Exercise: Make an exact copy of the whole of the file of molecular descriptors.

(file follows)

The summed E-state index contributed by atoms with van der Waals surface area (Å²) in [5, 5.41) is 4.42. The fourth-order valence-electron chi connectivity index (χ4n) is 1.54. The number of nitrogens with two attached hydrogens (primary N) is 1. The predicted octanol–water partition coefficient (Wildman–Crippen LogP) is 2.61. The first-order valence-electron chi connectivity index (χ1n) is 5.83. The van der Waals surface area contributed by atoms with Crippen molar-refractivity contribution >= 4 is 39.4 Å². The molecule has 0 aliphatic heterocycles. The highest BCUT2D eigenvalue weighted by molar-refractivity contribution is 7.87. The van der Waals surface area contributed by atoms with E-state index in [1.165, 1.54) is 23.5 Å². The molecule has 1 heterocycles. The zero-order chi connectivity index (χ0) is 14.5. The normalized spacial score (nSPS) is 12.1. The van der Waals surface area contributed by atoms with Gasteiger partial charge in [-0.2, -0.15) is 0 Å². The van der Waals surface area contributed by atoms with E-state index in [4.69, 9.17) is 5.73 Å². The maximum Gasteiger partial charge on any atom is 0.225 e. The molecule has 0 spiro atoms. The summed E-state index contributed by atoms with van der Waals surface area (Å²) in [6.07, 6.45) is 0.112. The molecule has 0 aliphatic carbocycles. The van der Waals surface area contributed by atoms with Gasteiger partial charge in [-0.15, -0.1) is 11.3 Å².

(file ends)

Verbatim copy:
The summed E-state index contributed by atoms with van der Waals surface area (Å²) in [5, 5.41) is 4.42. The fourth-order valence-electron chi connectivity index (χ4n) is 1.54. The number of nitrogens with two attached hydrogens (primary N) is 1. The predicted octanol–water partition coefficient (Wildman–Crippen LogP) is 2.61. The first-order valence-electron chi connectivity index (χ1n) is 5.83. The van der Waals surface area contributed by atoms with Crippen molar-refractivity contribution >= 4 is 39.4 Å². The molecule has 0 aliphatic heterocycles. The highest BCUT2D eigenvalue weighted by molar-refractivity contribution is 7.87. The van der Waals surface area contributed by atoms with E-state index in [1.165, 1.54) is 23.5 Å². The molecule has 1 heterocycles. The zero-order chi connectivity index (χ0) is 14.5. The normalized spacial score (nSPS) is 12.1. The van der Waals surface area contributed by atoms with Gasteiger partial charge in [-0.2, -0.15) is 0 Å². The van der Waals surface area contributed by atoms with E-state index in [4.69, 9.17) is 5.73 Å². The maximum Gasteiger partial charge on any atom is 0.225 e. The molecule has 0 spiro atoms. The summed E-state index contributed by atoms with van der Waals surface area (Å²) in [6.07, 6.45) is 0.112. The molecule has 0 aliphatic carbocycles. The van der Waals surface area contributed by atoms with Gasteiger partial charge in [-0.15, -0.1) is 11.3 Å².